-Have an appreciative attitude. All too many people in tourism have come to think of their customers as the enemy. The best customer appreciation policies simply will not work if you forget that were there no customers, passengers, or visitors you would be out of business. It is important that our mindset is one in which we are grateful for every customer.

-Remember that tourists do not need to return. Often tourism professionals speak about the value of the repeat customer, but do nothing to gain the customer’s loyalty or desire to return. No matter in what area of tourism you work, develop a new or creative way to get visitors to want to return to your establishment.
-Put your best foot forward. Frontline personnel set the tone of a tourism experience. It does not matter if that person works in a hotel or on an airline, at a ticket booth or as a waiter or waitress. It also does not matter if the person is a repeat customer or a new one, treat every single customer as it’s the first time doing business with you. Putting your best foot forward goes a long way making your customers feel worthwhile
– Treat your frontline people as kings and queens. These are the people who are the “face of tourism”. Visitors do not care about the policies developed at the head office. What they care about is how they are treated and if they have a problem, if that problem will be handled in an efficient and kind manner. For this reason, choose your frontline people carefully. There is nothing wrong with being an introvert or shy but these people are not meant for the frontline. Choose people who like people, who are gregarious, kind and tend not to become high strung.

– Go out of your way to host as many customer appreciation parties as possible. Have a party to celebrate a new product, a new store opening, or just a party to celebrate your gratitude toward your customers. Appreciation parties do not need to be lavish; often cookies, a soft drink, coffee or tea will be sufficient. What really counts is the atmosphere that you create that says: “we care!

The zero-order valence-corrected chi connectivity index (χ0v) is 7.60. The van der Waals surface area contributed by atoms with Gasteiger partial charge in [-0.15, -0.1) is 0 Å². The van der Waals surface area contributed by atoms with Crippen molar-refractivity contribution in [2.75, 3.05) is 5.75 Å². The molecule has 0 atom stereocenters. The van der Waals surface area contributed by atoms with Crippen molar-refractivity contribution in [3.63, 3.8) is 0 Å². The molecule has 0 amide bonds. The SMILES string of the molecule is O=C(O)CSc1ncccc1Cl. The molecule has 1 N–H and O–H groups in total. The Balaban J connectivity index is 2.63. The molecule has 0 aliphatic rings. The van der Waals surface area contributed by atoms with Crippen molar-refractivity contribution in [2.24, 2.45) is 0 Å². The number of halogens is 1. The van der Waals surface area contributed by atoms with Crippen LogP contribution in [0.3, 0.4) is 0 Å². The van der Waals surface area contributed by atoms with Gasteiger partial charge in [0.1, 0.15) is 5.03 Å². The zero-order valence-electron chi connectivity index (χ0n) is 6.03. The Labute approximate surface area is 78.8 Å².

-Use the customer’s preferred names in conversation after the first conversation. Try to figure out if the person wishes to be addressed on an informal first name basis or on a more formal basis. Us the name that makes the customer feel the most comfortable. Remember that being appreciative is not about you, but about the customer.

-Develop a “friends and family” event where both employees and your best customers get special rewards. Remember that it is best to give something smaller to everyone than to exclude someone. People often feel better or get more upset about the small things than the big picture.
-Send a thank you card, email or letter for every purchase somebody makes. In today’s world, emails are almost instantaneous and act not only as a way to show appreciation, but permit follow=up dialogue and branding re-enforcement.
-Ask yourself if you are doing the following: When there is a problem do you become defensive or do you ask what you can do to make this person feel better? How often do my employees and I smile? Do I bring my home troubles to work? Do I make people feel so good about my business that they want to return? Have I shown a customer today that he or she is a special person?